The Tulsa Life and Times of Ralph and Jack and Me
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Ralph Brewster was one of the original “Modernaires,” the singing group that became famous as a featured part of the Glenn Miller Orchestra during the 1940s. Jack Fuquay was one of the most skillful and beloved cardiovascular surgeons in Tulsa, Okla., during the 1970s and ’80s. And I was the tagalong — the youngest in our group — who hero-worshiped the other two. Now, I’m the last man standing, and it’s time to document our friendship and adventures before they are lost in the mist of history.
I met Jack in 1972 when I arrived in Tulsa to begin my medical practice, and we quickly discovered our shared interests. I had been a champion high school sprinter, but Jack had won the 100-yard dash four straight years in the old Missouri Valley Conference when he was a student at Oklahoma A&M in the late 1940s. When World War II ended in 1945, I was 7 years old, while Jack had raced across France and Germany in a tank, part of Gen. George Patton’s Third Army. But, ultimately, it was the swing music of the 1940s popular bands that really bound us together.
The Big Band Era began its decline as World War II ended, but I had two older cousins who were teenagers then, and I remember listening to their 78rpm graphite records, especially Glenn Miller’s “Chattanooga Choo Choo” and Tommy Dorsey’s “Boogie Woogie,” which they played over and over. My cousins, those two big boys, liked these, and I became forever influenced by their musical tastes.
Jack grew up in Hugo, a little town in southeast Oklahoma, and in 1973 he vividly described for me that hot summer day in 1941 when he decided to have lunch at Self’s Café, the only air-conditioned restaurant in Hugo. While sitting at the counter, munching a hamburger, he heard a record playing on the juke box: “I liked it, so I got up and walked over to the juke box to check out the name of the tune and the band.” It was Glenn Miller’s recording of “Perfidia,” and Jack liked it so much that he fed a hard-earned nickel into the slot so he could listen to it again, and that’s when he fell in love with the Glenn Miller band. (Dear reader, you can click here to listen to “Perfidia” yourself now, the same recording that 17-year-old Jack Fuquay first heard in 1941. By happy coincidence, the Modernaires, including Ralph Brewster, sing the vocal.)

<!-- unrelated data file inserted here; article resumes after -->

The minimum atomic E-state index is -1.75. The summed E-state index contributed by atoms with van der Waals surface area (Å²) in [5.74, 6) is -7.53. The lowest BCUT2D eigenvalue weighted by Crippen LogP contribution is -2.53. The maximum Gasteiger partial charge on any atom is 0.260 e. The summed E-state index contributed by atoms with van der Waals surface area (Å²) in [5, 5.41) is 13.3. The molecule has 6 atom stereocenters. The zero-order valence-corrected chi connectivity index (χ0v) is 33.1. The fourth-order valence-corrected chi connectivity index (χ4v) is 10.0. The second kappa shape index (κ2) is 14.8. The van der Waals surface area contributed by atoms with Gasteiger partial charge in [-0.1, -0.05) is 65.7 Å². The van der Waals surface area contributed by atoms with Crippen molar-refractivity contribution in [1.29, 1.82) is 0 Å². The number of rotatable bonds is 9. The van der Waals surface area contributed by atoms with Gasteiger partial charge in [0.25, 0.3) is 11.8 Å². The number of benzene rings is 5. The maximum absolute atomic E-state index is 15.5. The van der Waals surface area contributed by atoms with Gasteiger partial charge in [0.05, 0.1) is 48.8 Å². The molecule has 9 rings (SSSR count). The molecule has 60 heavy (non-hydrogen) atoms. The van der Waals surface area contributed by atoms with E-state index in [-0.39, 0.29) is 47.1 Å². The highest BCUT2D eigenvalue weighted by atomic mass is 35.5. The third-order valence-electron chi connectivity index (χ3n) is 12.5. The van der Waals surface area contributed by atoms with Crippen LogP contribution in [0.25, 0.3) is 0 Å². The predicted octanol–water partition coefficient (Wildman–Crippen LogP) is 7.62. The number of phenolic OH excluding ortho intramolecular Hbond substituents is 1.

Over the years Jack accumulated a fabulous collection of records, both graphite 78rpm, and newer 33 1/3 long-play plastic records. CDs, DVDs and iTunes were in a far distant and unimaginable future. His lovely home had a comfortable little alcove where we sat and listened to his favorites on the top-grade sound system of its time. Actually, Jack had wider and more sophisticated tastes in music than I, but with my nostalgic affection for the big bands, he graciously indulged me; and why wouldn’t he? After all, this was the music of his youth. He had an inexhaustible collection of recordings by Miller, Dorsey, Artie Shaw, Benny Goodman, Harry James, Count Bassie, Bunny Berigan, Duke Ellington — and plenty of other highly accomplished, but lesser known, jazz greats. Jack was very knowledgeable about these musicians, their music and their lives.